• On the supply side of the economy, manufacturing remains weak but agriculture is recovering after a prolonged drought. In 3Q16, it grew by 0.9% after several quarters of contraction. Tourism remains an area of strength. In 3Q16, arrivals grew by 13.1% while receipts increased by 17.1%, mainly due to Chinese visitors. Tourism is now 13% of the economy and likely to play an increasingly large role.

A large current account surplus, mainly due to good tourism receipts and poor imports

  • The robust tourism numbers have helped add to a current account surplus that is already being boosted by a rising trade balance. Exports declined by 5.6% in 2015 but imports fell by 10.6%, resulting in a current account surplus of 8.1% of GDP. A similar trend has continued in 2016, with exports down 0.5% in the first 11 months, but imports down by 6%.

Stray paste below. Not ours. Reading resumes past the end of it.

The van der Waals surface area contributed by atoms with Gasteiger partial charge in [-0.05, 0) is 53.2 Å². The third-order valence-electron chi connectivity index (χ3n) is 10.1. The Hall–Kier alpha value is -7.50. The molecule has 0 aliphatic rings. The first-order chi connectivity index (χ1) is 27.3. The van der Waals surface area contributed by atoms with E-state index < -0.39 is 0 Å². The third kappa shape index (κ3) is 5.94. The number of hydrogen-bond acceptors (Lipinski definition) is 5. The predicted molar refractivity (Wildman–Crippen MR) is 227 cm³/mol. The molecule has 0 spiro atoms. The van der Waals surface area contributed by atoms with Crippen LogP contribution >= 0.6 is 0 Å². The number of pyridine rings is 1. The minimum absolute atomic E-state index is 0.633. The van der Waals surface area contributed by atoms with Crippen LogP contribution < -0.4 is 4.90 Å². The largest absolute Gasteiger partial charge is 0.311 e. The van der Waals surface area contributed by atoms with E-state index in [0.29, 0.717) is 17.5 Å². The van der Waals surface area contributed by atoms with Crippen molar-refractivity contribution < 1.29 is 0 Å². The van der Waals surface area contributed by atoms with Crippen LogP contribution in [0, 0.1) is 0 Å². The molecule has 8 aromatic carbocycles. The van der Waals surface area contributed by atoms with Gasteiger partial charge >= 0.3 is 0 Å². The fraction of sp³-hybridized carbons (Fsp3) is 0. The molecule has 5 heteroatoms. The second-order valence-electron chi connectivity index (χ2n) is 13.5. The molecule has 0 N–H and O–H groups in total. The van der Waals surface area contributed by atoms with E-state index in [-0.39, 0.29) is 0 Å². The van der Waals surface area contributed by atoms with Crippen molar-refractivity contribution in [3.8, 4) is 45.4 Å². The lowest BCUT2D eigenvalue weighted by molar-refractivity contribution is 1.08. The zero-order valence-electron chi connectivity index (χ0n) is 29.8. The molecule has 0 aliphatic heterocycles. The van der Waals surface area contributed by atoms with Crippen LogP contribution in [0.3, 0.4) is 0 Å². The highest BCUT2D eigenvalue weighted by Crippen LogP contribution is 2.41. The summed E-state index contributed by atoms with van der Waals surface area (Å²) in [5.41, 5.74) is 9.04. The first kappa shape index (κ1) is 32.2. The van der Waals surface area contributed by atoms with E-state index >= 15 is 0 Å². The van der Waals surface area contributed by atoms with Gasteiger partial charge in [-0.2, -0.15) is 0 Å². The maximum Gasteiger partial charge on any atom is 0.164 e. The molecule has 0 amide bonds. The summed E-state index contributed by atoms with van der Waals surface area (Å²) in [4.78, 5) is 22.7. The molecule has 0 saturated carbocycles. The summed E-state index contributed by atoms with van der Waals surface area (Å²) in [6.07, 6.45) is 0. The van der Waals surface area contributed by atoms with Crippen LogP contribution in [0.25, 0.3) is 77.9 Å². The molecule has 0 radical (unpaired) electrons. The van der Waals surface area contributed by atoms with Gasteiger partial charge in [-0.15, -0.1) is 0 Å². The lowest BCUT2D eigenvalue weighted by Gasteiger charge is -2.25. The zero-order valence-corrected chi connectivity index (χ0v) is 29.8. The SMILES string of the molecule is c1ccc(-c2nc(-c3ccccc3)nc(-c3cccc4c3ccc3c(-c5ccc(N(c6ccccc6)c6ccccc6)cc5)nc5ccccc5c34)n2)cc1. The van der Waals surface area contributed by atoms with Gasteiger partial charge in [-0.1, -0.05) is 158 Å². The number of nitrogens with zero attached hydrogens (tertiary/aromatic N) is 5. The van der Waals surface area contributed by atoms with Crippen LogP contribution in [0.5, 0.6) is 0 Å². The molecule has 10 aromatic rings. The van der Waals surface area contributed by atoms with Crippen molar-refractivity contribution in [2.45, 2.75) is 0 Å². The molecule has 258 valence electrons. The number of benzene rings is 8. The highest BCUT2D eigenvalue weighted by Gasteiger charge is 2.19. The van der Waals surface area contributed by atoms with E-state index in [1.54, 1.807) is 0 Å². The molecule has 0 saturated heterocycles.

• In 2017, I expect both to show positive, though modest growth. The trade balance should stay strong and with the service and income account likely to have a strong showing, the current account should stay in surplus close to 10% of GDP.
  • The large surplus is expected to persist even though the outlook for exports is not constructive. I expect exports to shrink 0.5% in 2016 in US dollar terms. However, with weak domestic demand, imports are also likely to fall and the current account is expected to be about 10% of GDP in surplus.

Monetary policy and the currency

  • The large current account surplus, low inflation, and healthy reserves have given Thailand a fair amount of space in the conduct of monetary policy. However, policy rates have been steady at 1.5% since April 2015, largely because credit growth did not seem particularly sensitive to changes in the interest rate. I expect that, barring exceptional regional volatility, policy rates will stay unchanged even as US rates go up.